Ivory Coast’s parliament approved new laws to ease access to citizenship for millions of foreigners and improve state regulation of land ownership, two issues at the heart of a decade of political crisis and violence. Immigrants from Ivory Coast’s arid neighbors flocked to the West African nation following independence in 1960, lured by then President Felix Houphouet-Boigny’s promises of land for anyone willing to develop it for agriculture. The open-door policy helped build Ivory Coast into the world’s top cocoa grower and a regional economic powerhouse. But millions of immigrants and their children were unable to become Ivorian nationals. When soldiers launched a failed coup attempt in 2002, igniting a civil war that divided the country between a rebel-held north and loyalist south, they claimed to be fighting discrimination against northerners and foreigners.
Changes to the laws on nationality and land tenure were conditions of the first peace agreement signed between the government and the rebels in 2003. “The political crisis … put back on the agenda the question of the abnormally prolonged foreign status of certain populations,” President Alassane Ouattara wrote in an introduction to one of the proposed nationality laws. “Despite having entirely integrated the social fabric and considering themselves Ivorian, (they) remain legally non-nationals,” he wrote. Ouattara was himself initially barred from running for the presidency amid accusations he was of foreign origin. He won a 2010 election, but incumbent President Laurent Gbagbo refused to accept his defeat leading to months of fighting that killed an estimated 3,000 people.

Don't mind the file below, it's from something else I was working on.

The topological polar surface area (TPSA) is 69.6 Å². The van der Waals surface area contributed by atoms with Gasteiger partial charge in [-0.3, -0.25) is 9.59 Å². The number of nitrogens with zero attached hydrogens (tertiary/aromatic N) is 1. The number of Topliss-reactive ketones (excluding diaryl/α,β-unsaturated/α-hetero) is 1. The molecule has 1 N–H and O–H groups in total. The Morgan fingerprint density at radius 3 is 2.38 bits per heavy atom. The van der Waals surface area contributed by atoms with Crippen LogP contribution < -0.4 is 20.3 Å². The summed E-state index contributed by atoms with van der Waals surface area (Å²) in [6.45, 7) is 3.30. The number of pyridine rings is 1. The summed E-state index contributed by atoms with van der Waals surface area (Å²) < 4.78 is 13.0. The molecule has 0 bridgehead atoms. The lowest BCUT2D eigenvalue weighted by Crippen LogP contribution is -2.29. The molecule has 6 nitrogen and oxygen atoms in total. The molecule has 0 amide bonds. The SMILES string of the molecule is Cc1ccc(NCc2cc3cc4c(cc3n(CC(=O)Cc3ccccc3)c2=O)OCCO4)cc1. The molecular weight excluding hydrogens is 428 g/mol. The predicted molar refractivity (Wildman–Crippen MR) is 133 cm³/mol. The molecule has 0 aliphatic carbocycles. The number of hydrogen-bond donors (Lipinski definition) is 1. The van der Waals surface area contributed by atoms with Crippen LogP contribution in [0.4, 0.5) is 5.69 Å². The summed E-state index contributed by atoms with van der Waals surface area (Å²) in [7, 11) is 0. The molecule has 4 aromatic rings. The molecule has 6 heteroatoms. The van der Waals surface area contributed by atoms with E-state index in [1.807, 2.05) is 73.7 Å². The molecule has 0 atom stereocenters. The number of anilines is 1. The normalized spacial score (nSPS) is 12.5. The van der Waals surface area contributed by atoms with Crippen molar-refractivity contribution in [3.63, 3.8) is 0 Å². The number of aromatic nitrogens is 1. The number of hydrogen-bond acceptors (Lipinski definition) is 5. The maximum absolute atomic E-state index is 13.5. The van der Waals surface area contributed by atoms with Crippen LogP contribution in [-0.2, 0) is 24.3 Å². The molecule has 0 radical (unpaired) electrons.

Lawmakers passed two laws concerning nationality on Friday. One will allow foreigners to acquire Ivorian citizenship upon marriage to an Ivorian national. The second will allow foreign-born residents living in Ivory Coast since before independence to become citizens along with their descendents. Foreign nationals born in Ivory Coast between 1961 and 1973 and their children will also qualify. Parliament also voted to extend by 10 years a grace period for the implementation of a 1998 law meant to codify land transactions. Land sales in Ivory Coast are currently carried out according to traditional customs, and the law is intended to give them legal weight. However it was never applied.
The resulting vagueness surrounding land sales, coupled with the requirement that landowners must be Ivorian citizens, is at the root of simmering conflicts in Ivory Coast’s western cocoa heartland. Landholders will now have 10 years to prove their legal claim to their properties. Those unable to do so will lose their land to the state.